HAIFA: The hydraulic ramp of a Turkish freighter taps down on the eastern Mediterranean port of Haifa and, under a full moon, 37 trucks roll off onto an otherwise empty pier. In a convoy that stretches hundreds of metres, the trucks travel east across northern Israel, bringing goods from Europe to customers in Jordan and beyond.
Until three years ago the cargo these trucks carry — fruits, cheese, raw material for the textile industry, spare parts, and second-hand trucks — would have come through Syria. But civil war has made that journey too perilous. “Too much problems, too much guns, too much fighting,” said Ismail Hamad, a 58-year-old Romanian driver. Hamad has driven through Syria for three decades, he said; now, only Israel.
Three years after Syria plunged into violence, Israel is reaping an unlikely economic benefit. The number of trucks crossing between Israel and Jordan has jumped some 300 per cent since 2011, to 10,589 trucks a year, according to the Israel Airports Authority. In particular, exports from Turkey — food, steel, machinery and medicine — have begun to flow through Israel and across the Sheikh Hussein Bridge to Jordan and a few Arab neighbours.
The trade, though still small, is growing enough to encourage long-held Israeli hopes that the Jewish state can become a commercial gateway to the Arab world. Israel plans to invest at least six billion shekels ($1.7 billion) in infrastructure over the next six years to improve the trade route. In the past, some Israeli businessmen and diplomats have lamented the way politics have hurt economic opportunities; others have kept any trade with their Arab neighbours quiet so as not to upset them. Now they see a chance to boost economic and political relations. “Israel is returning to its historic role, as a transit country, as a bridge between continents, where historic trade routes passed through,” said Yael Ravia-Zadok, head of the Middle Eastern Economic Affairs Bureau in Israel’s Foreign Ministry.
The logic is simple: goods from Europe and elsewhere destined for the wider Middle East are usually unloaded in Egypt before they make the several-hour drive to a Red Sea port, where they are loaded onto new vessels and shipped to their final destination. The routes from Haifa in Israel to Jordan, Iraq and even Saudi Arabia — used by the Ottoman and British empires up until Israel’s founding — are potentially much quicker and cheaper, shaving days, if not more, off a trip between Turkey and Baghdad, for instance. Costs could be cut in half.
But Israel’s gain, small though it may be, is far more surprising because countries such as Saudi Arabia and Iraq spurn official relations with Tel Aviv. “A lot of secrecy still surrounds the topic and it is probably premature to speak of a blossoming and fast-growing trade route,” said Coline Schep, a Middle East analyst. She nevertheless described the traffic through the Haifa-Jordan River Crossing trade corridor over the past two years as “almost unprecedented”.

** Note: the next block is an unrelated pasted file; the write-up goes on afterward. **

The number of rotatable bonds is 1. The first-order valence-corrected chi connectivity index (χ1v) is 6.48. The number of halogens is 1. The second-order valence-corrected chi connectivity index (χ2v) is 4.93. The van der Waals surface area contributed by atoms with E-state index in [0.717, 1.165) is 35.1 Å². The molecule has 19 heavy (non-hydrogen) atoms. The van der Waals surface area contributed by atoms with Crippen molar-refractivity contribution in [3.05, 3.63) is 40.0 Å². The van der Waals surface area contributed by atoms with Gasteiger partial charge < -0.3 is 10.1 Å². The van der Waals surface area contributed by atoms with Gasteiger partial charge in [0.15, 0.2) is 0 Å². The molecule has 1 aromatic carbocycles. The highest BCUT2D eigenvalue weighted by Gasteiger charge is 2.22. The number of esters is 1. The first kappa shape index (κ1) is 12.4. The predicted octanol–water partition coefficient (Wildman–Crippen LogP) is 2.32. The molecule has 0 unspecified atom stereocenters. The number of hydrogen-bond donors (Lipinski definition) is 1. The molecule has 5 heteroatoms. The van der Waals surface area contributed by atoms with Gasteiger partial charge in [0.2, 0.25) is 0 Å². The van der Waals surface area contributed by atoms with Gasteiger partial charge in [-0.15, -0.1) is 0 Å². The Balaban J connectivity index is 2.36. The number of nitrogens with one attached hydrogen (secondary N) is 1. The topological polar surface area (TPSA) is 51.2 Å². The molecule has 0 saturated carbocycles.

David Behrisch, managing partner at an Israeli shipping agency, says business sprang to life in 2011 when organisers of the Jordan Rally found they couldn’t bring race cars in from Italy through Syria. As the number of motor vehicles crossing from Turkey into Syria plummeted — by close to 50 per cent. Most of the trade was diverted to Egypt. But thanks to a new Turkish route by sea to Haifa, some shipments also began crossing through Israel.
Plenty of political and practical obstacles remain. The port in Haifa is state-owned and has limited capacity, a history of labour unrest and cumbersome security. Freighters in Haifa bay are typically forced to wait hours to dock. Trucks and containers have to pass through Israel’s lengthy security checks and scanners. The drivers, carrying international permits, meet passport agents onboard. Only after that can they take to the roads.
Return cargoes from the Arab world into Israel are inspected with even greater scrutiny. This is perhaps the weakest link in the trade route. Merchants say they could easily sell more from the Arab world through Israel were it not for Israel’s security procedures. Only 90 or so trucks from Jordan can cross the Sheikh Hussein Bridge each day and they routinely wait all day while Israeli officials check their contents.
Shlomi Fogel, owner of the Haifa-based Israel Shipyards, is working to ease that strain. He wants to expand a free trade zone called the Jordan Gateway, which sits six kilometres south of the Sheikh Hussein Bridge and straddles the Israel-Jordan border. — Reuters
Published in Dawn, July 2nd, 2014